The 'Forever' issue of Dronin' On 08.18.18
Screen grab from her last performance, “Say A Little Prayer’ in 2017. Click and listen, still amazing.

Lots of wonderful tributes out there – loving Aretha Franklin’s Most Legendary Live Performances from VF. Long live the Queen.

Hi all –

Another week and fresh hope for an FAA Authorization. More on wildland fires. All about the battery wars. A few words about CUAS after Venezuela. Inside the A380 drone shot. And quick tech including Intel’s debut of Open Drone ID at UAS IPP and some autonomous myth busting.


The purpose of an FAA Reauthorization is to provide stable funding for a four or five year period. You know, like a budget which is a useful management tool if you employ 49,000 people and spend $17B a year.

So it may come as a surprise to casual readers that getting this bill passed is the exception, not the norm. To try and give the Senate a much-needed kick in the pants, thirty companies including AUVSI, The Commercial Drone Alliance and the Small UAV Coalition joined together to send a letter to Majority Leader Mitch McConnell (R-KY) and Minority Leader Charles Schumer (D-NY). In part the
letter read:

It is essential that the FAA is provided long-term authorization for its activities and programs to maintain and advance the safest, most efficient aerospace system in the world. The U.S. aviation sector supports nearly 11 million jobs and contributes $1.6 trillion in economic activity.

A five-year reauthorization of FAA activities passed the U.S. House of Representatives on April 27… Prompt consideration by the Senate will enable discussions with the House to resolve any outstanding differences between the two bills, prior to the expiration of authority on September 30.

So aside from politics, what’s the hold-up? For most of the year, the Senate version of the bill was stuck on a 1,500 hour pilot training provision. (The House was done with their version, H.R 4, months ago.)

Morning Transportation reports that now there is more to it – because bills are kind of like PacMan, gobbling up everything they see (the resemblance is uncanny and entirely coincidental):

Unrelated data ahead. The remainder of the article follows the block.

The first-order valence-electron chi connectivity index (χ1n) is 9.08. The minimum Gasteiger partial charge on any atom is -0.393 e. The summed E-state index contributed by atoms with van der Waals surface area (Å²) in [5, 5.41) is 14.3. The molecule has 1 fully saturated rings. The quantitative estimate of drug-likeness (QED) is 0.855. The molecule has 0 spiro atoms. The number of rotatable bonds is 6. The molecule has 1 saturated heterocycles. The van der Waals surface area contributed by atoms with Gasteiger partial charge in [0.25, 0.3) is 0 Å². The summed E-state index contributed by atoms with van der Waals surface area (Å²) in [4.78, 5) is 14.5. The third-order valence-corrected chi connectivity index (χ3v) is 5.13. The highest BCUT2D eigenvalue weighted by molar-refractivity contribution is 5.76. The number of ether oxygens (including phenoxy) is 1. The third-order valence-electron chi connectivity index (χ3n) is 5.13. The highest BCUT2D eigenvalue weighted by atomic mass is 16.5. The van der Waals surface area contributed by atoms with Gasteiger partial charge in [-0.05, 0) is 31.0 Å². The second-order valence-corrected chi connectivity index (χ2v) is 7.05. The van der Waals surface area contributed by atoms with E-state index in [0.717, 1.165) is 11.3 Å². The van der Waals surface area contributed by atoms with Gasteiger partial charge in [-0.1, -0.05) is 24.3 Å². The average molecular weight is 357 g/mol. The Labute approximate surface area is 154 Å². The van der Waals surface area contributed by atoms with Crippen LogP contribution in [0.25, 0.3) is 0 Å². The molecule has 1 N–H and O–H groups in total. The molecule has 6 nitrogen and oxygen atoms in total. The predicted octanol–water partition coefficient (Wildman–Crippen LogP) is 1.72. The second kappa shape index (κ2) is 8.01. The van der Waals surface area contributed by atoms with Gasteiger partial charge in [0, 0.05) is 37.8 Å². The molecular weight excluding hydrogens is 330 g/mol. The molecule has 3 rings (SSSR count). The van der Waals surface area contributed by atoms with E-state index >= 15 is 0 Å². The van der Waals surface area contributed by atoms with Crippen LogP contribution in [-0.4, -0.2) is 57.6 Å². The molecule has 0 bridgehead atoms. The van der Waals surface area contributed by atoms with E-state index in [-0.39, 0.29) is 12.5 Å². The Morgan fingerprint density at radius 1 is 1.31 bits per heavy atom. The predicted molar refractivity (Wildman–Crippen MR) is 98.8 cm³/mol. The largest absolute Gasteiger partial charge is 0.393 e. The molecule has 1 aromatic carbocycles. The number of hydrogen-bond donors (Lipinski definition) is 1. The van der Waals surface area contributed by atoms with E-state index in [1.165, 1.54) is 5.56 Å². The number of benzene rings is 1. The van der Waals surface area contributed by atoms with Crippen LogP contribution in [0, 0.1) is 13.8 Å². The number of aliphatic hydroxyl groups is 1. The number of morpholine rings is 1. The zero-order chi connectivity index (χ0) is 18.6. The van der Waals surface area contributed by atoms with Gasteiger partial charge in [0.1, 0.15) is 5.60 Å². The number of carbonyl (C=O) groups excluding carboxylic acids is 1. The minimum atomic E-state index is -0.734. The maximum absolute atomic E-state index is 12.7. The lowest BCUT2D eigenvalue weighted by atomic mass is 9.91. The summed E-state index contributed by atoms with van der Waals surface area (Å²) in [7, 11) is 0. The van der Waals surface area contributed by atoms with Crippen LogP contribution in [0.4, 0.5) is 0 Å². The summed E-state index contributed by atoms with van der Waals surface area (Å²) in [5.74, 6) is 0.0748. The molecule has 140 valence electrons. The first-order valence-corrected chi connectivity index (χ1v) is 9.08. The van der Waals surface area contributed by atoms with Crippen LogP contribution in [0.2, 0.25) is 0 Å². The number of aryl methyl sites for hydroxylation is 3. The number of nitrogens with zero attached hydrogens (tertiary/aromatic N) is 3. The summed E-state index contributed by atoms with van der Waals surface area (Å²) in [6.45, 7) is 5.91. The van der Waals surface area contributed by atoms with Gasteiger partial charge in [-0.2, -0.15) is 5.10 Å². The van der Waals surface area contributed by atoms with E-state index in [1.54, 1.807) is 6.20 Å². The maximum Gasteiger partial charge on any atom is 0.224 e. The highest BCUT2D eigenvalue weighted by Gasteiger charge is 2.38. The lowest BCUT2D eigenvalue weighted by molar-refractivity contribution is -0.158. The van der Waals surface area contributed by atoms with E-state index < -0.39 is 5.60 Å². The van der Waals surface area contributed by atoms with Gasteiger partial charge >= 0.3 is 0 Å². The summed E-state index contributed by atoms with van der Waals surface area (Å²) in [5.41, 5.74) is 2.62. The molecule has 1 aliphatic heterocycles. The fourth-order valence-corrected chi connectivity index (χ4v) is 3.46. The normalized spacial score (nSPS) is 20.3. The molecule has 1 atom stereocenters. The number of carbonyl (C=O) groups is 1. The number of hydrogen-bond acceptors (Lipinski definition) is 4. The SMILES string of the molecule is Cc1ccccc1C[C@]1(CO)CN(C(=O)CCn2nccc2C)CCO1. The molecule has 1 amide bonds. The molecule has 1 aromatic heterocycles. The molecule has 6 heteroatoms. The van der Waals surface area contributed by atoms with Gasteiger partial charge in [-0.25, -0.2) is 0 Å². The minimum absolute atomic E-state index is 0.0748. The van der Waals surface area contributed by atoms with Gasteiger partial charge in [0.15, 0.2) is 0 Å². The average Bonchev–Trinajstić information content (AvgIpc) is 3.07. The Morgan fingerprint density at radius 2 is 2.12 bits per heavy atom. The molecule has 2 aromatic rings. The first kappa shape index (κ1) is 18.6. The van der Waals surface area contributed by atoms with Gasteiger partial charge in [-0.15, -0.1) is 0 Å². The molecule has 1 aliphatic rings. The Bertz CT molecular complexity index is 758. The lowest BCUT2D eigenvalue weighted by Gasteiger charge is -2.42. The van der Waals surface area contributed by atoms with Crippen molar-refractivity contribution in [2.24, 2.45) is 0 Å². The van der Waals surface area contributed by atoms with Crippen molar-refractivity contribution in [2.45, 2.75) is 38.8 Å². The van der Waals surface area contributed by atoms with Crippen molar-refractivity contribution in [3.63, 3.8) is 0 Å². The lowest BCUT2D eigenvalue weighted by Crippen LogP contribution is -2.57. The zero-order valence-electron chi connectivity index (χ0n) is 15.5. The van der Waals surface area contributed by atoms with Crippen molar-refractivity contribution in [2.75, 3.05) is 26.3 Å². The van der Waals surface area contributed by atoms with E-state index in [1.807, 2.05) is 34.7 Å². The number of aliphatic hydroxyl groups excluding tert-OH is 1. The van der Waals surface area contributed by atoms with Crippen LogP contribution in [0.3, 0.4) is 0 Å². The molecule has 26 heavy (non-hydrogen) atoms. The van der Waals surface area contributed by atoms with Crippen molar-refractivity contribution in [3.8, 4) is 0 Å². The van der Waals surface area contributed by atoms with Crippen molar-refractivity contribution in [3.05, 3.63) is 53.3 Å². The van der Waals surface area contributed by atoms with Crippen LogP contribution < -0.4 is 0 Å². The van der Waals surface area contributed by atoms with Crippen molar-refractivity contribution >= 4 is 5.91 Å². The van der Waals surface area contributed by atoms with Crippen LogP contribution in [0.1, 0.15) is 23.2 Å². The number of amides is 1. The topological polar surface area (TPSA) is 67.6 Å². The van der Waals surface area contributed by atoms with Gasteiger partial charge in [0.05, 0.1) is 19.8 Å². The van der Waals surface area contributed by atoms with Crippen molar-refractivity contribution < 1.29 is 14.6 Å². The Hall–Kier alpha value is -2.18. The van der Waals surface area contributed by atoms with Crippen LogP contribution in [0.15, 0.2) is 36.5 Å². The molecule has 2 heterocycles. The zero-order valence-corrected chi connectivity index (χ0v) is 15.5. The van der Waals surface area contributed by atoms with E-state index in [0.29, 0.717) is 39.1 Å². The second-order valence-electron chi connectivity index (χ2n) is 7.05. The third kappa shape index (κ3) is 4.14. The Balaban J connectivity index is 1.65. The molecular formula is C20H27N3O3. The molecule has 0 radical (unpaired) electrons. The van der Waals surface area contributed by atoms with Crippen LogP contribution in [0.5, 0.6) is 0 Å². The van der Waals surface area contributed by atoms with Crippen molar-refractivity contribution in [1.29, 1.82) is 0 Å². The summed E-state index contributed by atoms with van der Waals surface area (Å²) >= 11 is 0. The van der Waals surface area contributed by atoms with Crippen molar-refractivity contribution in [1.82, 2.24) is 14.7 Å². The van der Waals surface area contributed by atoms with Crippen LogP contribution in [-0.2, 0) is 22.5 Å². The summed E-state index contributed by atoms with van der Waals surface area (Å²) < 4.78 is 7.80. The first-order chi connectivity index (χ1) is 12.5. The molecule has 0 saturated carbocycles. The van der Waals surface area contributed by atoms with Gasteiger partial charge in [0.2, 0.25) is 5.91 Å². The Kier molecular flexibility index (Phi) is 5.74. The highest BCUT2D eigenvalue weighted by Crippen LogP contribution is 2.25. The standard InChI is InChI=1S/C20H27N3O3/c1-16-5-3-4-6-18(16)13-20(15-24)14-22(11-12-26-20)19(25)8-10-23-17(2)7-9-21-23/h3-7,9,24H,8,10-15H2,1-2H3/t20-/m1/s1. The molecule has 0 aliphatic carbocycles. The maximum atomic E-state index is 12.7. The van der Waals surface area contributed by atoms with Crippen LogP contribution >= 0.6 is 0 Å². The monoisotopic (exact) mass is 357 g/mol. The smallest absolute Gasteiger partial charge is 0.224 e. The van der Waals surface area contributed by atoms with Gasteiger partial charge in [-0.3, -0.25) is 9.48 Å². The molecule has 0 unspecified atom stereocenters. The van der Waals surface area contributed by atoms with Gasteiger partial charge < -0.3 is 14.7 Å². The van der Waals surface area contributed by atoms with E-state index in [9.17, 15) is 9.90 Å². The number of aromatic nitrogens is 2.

In late July, Senate Commerce ranking member Bill Nelson (D-FL) told us that a provision on trucker meal and rest breaks was holding up a Democratic hotline of the chamber’s reauthorization. Whether self-driving car legislation (S. 1885 (115)) will be tacked on is also TBD.

These are not minor issues. And while they clearly fall somewhere under DOT, they have little to do with the FAA. On Wednesday Sen. John Thune (R-SD) said:

“Republicans and Democrats are negotiating to “get another 30 or so amendments in the manager’s package.” [Does that mean from 40 to 70?] He also mentioned that some GOP senators “have amendments that are probably gonna be difficult
to resolve.”

With headlines like GOP Leader Criticizes Republican Senators for Not Showing Up to Work, and The Senate Worked Two Whole Days This Week none of us should be holding our breath.

Jim Williams was kind enough to send along the second edition of a five-year roadmap for the introduction of civil UAS into the NAS. As much as anything it’s an interesting history. Keep in mind that this definition of UAS goes way
beyond sUAS.

click for the document

This roadmap is intended to meet the requirement in Section 332 of the FAA Modernization and Reform Act of 2012. It provides an update on the progress to date in achieving UAS integration, the challenges we continue to face, and near-term strategies for addressing these challenges.


A lot of positive comments on last week’s wildland fire section. More this week from DOI Secretary Ryan Zinke explaining to anyone who listens to Breitbart News that “Environmental terrorist groups are preventing the government from managing forests and are largely responsible for the severity of the fires”, and the Heritage Foundation’s solution to the “If you fly, we can’t” problem.

Since Ryan doesn’t really want to talk (global) climate change as a factor, for a little context check out this WaPo article, Red Hot Planet: This Summer’s Punishing and Historic Heat in 7 Maps and Charts:

The swelter has intensified raging wildfires in western North America, Scandinavia and Siberia, while leading to heat-related deaths in Japan and eastern Canada.

To be fair, Sec. Zinke is correct when he talks about USFS management practices dating back to Smokey the Bear, that can be summarized as putting them out instead of letting them burn.